I Think My Toner Is Hurting My Skin—Here's the Evidence

Woman applying toner

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Toner has always been a confusing step in an otherwise fairly self-explanatory skincare routine—what does it actually do? We're told it's meant to balance, hydrate, and prepare skin for the next product, but it seems like the majority of toners I've used over the years have ended up hurting my skin.

Still, I'm determined to find the right toner for my skin. I'm curious how it is that some toners are hydrating while others can leave the skin feeling dry and irritated. Is there a particular ingredient that causes a toner to yield dryness? To get some answers, I reached out to Sarah Lee and Christine Chang, co-founders of Glow Recipe, as well as Karen Ballou, CEO and founder of Immunocologie. Keep reading for everything you need to know about toners.

What Is a Toner?

Normal skin pH is around 5. "If the pH is too far off-balance, this can create an environment where it's easier for harmful bacteria to thrive. A toner helps to recalibrate this pH so that skin is calmed and balanced after cleansing," Lee and Chang say. "We love ID.AZ Dermastic Essential Toner ($34) because it's alcohol- and oil-free, plus it hydrates and balances pH levels."

"U.S.-made and Korean toners serve different purposes," they continue. "Many U.S.-made toners are used as an astringent to help remove any left-over residue, dirt, oil or makeup that is left on the skin after cleansing. In Korea, the double-cleansing method is the norm, which eliminates the need for astringent or a second step. Instead, it's the first leave-on step of liquid hydration that treats the skin. We use toners religiously in our daily routines as the first liquid step of hydration—and no later than a minute after cleansing so that the toner locks in moisture. Liquids are a great way to quickly and effectively infuse hydration into the skin, as they penetrate the skin efficiently."

Alcohol and Toners

"Alcohol is used in skincare for various reasons, including to provide antiseptic and antibacterial qualities—which is why it's often found in toner. Used in small amounts in a well-formulated product, it can provide a refreshing or cooling after-feel, and even aid with ingredient penetration. However, if alcohol is high on an ingredient list (ingredients are listed in descending order of concentration), the product may have a risk of drying out or irritating the skin," Lee and Chang explain.

Alcohol can cause serious disruptions to the sebaceous glands, and how they produce oils is important to your skin's balance.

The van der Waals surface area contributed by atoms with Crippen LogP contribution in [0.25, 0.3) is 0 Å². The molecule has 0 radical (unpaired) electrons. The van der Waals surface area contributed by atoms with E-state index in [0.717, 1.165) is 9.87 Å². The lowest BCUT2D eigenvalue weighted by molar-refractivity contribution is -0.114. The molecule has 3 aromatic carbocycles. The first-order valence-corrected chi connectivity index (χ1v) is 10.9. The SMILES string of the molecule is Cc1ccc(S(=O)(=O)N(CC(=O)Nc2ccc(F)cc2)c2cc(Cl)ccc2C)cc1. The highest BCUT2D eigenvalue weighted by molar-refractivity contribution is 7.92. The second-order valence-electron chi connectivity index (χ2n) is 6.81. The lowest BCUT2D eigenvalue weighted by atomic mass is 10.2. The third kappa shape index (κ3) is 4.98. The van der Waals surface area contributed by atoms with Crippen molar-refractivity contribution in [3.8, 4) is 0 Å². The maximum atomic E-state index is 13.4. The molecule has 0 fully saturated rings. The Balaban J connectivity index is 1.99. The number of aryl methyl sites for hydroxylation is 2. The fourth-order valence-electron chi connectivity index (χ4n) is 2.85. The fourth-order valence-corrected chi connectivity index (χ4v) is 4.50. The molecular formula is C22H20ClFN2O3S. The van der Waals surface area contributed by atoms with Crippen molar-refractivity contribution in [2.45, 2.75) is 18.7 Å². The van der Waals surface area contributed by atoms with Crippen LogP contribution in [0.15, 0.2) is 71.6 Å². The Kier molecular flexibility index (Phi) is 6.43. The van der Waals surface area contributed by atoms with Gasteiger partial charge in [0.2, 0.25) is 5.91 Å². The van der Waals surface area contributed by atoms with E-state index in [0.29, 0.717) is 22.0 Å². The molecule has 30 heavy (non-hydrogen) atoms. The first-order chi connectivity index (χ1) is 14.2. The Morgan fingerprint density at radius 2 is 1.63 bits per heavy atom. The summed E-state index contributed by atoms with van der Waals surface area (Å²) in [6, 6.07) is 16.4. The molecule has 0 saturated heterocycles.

"Alcohol can strip the skin of the natural lipids it needs to support the hydro-lipid barrier, one of the skin's main immune functions," adds Ballou. "Most people use an alcohol-based toner to get rid of oils, but in actuality, your skin needs oil. Alcohol can cause serious disruptions to the sebaceous glands, and how they produce oils is important to your skin's balance. For example, those with sensitive skin may see an exacerbation of dryness after using a toner with alcohol, while those with oily skin may see an increase in sebum oil as their skin tries to make up for the imbalance."

Also, what's not in your toner is just as important as what is. "We prefer to avoid formulas with alcohols, parabens, synthetic dyes, and mineral oils," Lee and Chang say. Alcohol has a few "secret" names, which allows it to go undetected in ingredient lists. Look for words like ethanol, denatured alcohol, ethyl alcohol, methanol, benzyl alcohol, and isopropyl alcohol—they all mean alcohol, and they may be hurting your skin.

Ingredients to Look For

"We love vitamin-rich botanicals like artichoke; antioxidant-rich ingredients like camellia and fermented rice; soothing and hydrating ingredients like aloe and hyaluronic acid; and anti-aging ingredients like niacinamide and peptides," Lee and Chang say. "We've even seen essence-like toners with beads of vitamin E suspended inside for an extra burst of nourishment."

As a replacement for alcohol-based toners, Ballou recommends looking for toners with a strong mineral base—specific ingredients like chamomile, ginseng, or peppermint are especially great for oily skin.

Best pH-Balancing Toners

immunocologie vital ionic mist - facial toners
Immunocologie Vital Ionic Mist $60.00

This detoxifying, mineral-rich toner is in mist form, making it sanitary, convenient, and the ideal travel companion.

CosRX AHA/BHA Clarifying Treatment Toner
CosRX AHA/BHA Clarifying Treatment Toner $20.00

Made with powerful acids that work to fight breakouts, this exfoliating toner rids dullness and flakes with a single swipe.

Herbal Dynamics Beauty CollagenR8 Restorative C0Q10 Facial Toner
Herbal Dynamics Beauty CollagenR8 Restorative C0Q10 Facial Toner $24.00

Made with CoQ10 meant to encourage collagen production and powerful botanicals meant to balance the skin, this refreshing toner offers a noticeable difference in complexion.

Article Sources
Byrdie takes every opportunity to use high-quality sources, including peer-reviewed studies, to support the facts within our articles. Read our editorial guidelines to learn more about how we keep our content accurate, reliable and trustworthy.
  1. Prakash C, Bhargava P, Tiwari S, Majumdar B, Bhargava RK. Skin surface pH in acne vulgaris: insights from an observational study and review of the literatureJ Clin Aesthet Dermatol. 2017;10(7):33-39.

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